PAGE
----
Neutrino

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Neutrino/Antineutrino
FirstNeutrinoEventAnnotated.jpg
The first use of a hydrogen bubble chamber to detect neutrinos, on November 13, 1970. A neutrino hit a proton in a hydrogen atom. The collision occurred at the point where three tracks emanate on the right of the photograph.
Composition Elementary particle
Statistics Fermionic
Generation First, second and third
Interactions Weak interaction and gravitation
Symbol Error no symbol defined, Error no symbol defined, Error no symbol defined, Error no symbol defined, Error no symbol defined, Error no symbol defined
Antiparticle Antineutrinos are possibly identical to the neutrino (see Majorana fermion).
Theorized

Error no symbol defined (Electron neutrino): Wolfgang Pauli (1930)
Error no symbol defined (Muon neutrino): Late 1940s

Error no symbol defined (Tau neutrino): Mid 1970s
Discovered Error no symbol defined: Clyde Cowan, Frederick Reines (1956)
Error no symbol defined: Leon Lederman, Melvin Schwartz and Jack Steinberger (1962)
Error no symbol defined: DONUT collaboration (2000)
Types 3 – electron neutrino, muon neutrino and tau neutrino
Mass Small, but non-zero. See the mass section.
Electric charge e
Spin 12
Weak hypercharge −1
BL −1
X −3

Neutrinos are a type of elementary particle that exist all across the universe. Physicists study these particles, but they are hard to find because they have a very small chance of interacting with regular matter. (For example, they pass through the whole earth without touching any other particles). Neutrinos travel near the speed of light.[1]

We used to think that they have no mass, but a few years ago physicists found that they have a very small mass, much lighter than electrons. By finding neutrinos, we can learn about the structure and the history of the universe.

Neutrinos are very difficult to detect. They are very unlikely to collide (interact, in this case) with other particles as they travel through space or through matter. Unlike negatively charged electrons, neutrinos have no charge (neutrino meaning small neutral particle). This means that they are unaffected by the electromagnetic force, too. Detectors built to find them only see 10-15 a year.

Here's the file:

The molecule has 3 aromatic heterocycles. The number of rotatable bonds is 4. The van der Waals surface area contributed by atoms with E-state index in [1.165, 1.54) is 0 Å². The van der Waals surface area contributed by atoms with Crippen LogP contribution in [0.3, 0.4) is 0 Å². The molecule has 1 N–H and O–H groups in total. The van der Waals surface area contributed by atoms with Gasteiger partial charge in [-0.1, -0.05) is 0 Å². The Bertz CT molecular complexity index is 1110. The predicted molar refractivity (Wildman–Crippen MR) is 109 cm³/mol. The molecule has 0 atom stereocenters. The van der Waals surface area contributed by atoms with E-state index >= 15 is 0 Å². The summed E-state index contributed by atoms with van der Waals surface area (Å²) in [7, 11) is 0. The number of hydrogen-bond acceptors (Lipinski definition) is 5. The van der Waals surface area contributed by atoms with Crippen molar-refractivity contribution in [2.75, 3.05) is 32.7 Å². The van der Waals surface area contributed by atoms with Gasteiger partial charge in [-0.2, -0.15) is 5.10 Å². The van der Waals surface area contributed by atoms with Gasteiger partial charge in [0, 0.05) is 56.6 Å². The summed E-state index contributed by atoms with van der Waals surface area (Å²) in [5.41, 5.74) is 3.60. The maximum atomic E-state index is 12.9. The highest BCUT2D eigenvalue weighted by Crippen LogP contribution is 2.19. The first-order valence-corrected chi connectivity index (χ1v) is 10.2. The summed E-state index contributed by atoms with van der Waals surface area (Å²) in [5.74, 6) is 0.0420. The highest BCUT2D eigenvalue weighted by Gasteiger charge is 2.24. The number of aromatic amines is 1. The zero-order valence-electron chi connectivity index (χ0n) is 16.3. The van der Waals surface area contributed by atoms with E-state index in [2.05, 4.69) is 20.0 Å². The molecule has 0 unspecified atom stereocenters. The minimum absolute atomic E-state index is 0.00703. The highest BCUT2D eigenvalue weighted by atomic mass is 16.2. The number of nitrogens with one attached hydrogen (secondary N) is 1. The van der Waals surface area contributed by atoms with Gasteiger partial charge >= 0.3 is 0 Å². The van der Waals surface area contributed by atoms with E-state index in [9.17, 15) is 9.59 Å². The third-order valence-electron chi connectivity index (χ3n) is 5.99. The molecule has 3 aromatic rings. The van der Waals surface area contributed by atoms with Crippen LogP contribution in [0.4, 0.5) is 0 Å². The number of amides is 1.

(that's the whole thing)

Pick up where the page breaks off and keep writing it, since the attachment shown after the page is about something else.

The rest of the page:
They are commonly generated in particle accelerators, the sun, nuclear reactions, and other stars. They are generated whenever there is a nuclear reaction in the form of Beta decay. This process starts off with one neutron, and ends with one electron, one proton, and one neutrino.

The 3 types of neutrinos are named after the previous three leptons. There is the electron neutrino (ve), the muon neutrino (vµ), and the tau neutrino (vτ). Each neutrino has an antiparticle, called an antineutrino. Therefore, there is an electron antineutrino, a muon antineutrino, and tau antineutrino.

The three types of neutrinos change into each other over time, so an electron neutrino could turn into a tau neutrino and then back again. This is called neutrino oscillation. This was first suggested as there were only a third of the number of electron neutrinos coming from the sun as theories of the time said there should be.

Most neutrinos passing through the Earth come from the Sun. About 65 billion (6.5×1010) solar neutrinos per second pass through every square centimeter perpendicular to the direction of the Sun in the region of the Earth.[2]

Other pages[change | change source]

References[change | change source]

  1. Cho, Adrian 2012. Once Again, Physicists Debunk Faster-Than-Light Neutrinos. Science AAAS. [1]
  2. J. Bahcall et al. (2005). "New solar opacities, abundances, helioseismology, and neutrino fluxes". The Astrophysical Journal 621: L85–L88. doi:10.1086/428929.